Computer security, once the arcane concern of specialists, is becoming everyone's problem in society. Because so many aspects of society now depend on computing, coaxing or tricking a computer into misbehaving can have serious consequences. Attempts to grasp the nuances of this problem are bedeviled by its sheer complexity--in the individual components and computer hardware, in the operating systems that make this hardware useful, in the application programs, in the network protocols--and in the human processes that use and maintain these systems.
Since security is everyone's problem, a natural question is how to give each cybercitizen the knowledge and perspective needed to reason about these issues. In navigating their careers as software engineers, managers, lawyers, or anything else, students and practitioners need to be exposed to not only the breadth of the space of this security challenge but also what trends and principles to look out for.
Too many existing texts seem to focus on hacks-du-jour or system administration or cryptographic specialists or the OrangeBook/NSA criteria. The computer science student or computer security practitioner can easily find books detailing particular tools that can be used to assess the security of a system but not books that take the reader into the deeper world of why these tools exist or explain how and when to apply the appropriate tool to a particular problem. Furthermore, many of the popular texts fail to aid one who is trying to build a system; many of the tool catalogs out there are geared toward the auditor, not the artisan.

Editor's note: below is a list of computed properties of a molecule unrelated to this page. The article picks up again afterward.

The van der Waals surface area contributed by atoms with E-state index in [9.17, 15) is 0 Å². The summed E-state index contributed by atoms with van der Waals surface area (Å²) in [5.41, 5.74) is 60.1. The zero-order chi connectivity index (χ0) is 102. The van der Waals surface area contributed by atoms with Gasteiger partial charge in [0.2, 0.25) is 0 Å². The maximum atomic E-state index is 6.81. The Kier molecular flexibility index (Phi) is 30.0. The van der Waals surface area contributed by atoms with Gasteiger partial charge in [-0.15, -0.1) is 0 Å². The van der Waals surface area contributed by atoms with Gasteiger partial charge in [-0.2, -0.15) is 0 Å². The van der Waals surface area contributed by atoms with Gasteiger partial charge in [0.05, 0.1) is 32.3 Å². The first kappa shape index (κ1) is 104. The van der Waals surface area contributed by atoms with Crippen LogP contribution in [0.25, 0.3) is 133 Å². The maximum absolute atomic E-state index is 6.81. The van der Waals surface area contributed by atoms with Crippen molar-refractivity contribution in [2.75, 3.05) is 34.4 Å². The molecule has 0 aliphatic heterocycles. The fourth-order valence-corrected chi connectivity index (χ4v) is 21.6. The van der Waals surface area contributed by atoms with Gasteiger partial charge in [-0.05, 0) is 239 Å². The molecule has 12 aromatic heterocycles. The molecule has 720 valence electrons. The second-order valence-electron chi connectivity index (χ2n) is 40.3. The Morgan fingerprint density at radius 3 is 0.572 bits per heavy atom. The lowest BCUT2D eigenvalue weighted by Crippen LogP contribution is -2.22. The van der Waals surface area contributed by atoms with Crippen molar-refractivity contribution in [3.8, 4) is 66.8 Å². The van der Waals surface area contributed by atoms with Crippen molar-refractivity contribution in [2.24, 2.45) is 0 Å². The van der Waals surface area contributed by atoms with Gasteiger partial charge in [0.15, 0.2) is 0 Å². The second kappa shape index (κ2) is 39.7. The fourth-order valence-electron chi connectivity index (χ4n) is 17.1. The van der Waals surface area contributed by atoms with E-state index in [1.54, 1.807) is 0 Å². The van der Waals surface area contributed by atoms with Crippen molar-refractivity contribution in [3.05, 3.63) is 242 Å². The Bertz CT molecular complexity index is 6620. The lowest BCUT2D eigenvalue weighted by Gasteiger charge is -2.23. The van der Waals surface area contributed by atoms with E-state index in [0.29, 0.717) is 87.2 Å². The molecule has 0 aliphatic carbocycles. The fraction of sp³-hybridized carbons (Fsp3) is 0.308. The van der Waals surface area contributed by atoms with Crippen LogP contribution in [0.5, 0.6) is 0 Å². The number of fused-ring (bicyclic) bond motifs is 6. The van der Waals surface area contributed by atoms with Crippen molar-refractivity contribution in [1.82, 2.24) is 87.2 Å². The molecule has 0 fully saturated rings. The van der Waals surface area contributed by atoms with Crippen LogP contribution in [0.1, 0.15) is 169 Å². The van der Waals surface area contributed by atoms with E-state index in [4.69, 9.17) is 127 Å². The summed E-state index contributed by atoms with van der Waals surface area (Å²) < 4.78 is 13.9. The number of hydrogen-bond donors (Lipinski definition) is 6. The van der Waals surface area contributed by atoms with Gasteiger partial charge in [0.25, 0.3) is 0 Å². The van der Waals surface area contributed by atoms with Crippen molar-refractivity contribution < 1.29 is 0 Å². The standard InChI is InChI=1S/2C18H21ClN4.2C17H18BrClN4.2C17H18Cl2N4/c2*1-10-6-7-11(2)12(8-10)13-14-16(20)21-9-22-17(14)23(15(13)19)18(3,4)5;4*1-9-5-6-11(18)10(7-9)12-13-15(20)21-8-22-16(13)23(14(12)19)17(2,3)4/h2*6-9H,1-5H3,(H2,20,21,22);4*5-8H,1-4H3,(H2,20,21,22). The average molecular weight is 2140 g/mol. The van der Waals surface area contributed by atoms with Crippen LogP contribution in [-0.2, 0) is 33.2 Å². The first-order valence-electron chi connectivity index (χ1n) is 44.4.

We wrote this book to be that missing doorway. This book presents the modern security practitioner's toolkit; more important, this book also explains why these tools exist and how to use them in order to solve real problems. We want to give students enough practical knowledge to be useful and to give practitioners enough of the fundamentals to foster a deep understanding of the issues. Such mastery of the toolkit is necessary to understand the craft of system security.
How does one get such a security education? One could read through a bookshelf of material or access a large set of CD-ROMs to get the necessary depth, but most people do not have that time. Furthermore, much of that material may pertain to fine details of current systems and is thus doomed to a short shelf life. The material will likely be stale by the time the reader finishes reading it all.
This book itself grew out of a college course the first author developed (and then the second author helped with) to solve just this problem: to provide the right security education to students who may only ever take one security course and then move on toward a wide range of professional careers. We wanted to arm these students with a deep understanding of what they need to know in order to meet today's and tomorrow's security challenges. In the course, and throughout this book, we draw on our experience as security practitioners and try to relay some of the lessons we have learned.
One of us had the good fortune to be working in a government security laboratory at the dawn of the Web--when the very first forward-thinking government agencies started considering using this new medium for service delivery to wide populations. 1 This experience provided some important lessons to frame what has followed. Computing technology will keep changing explosively, in ways that affect everyone, not only computer scientists--compare the state of home or office computing and of the Web in 1994 to today. However, security must be viewed in the context of the social impact of the systems. If one is going to build, deploy, work with, manage, or perhaps simply use the systems that keep flooding society, one needs to understand these issues.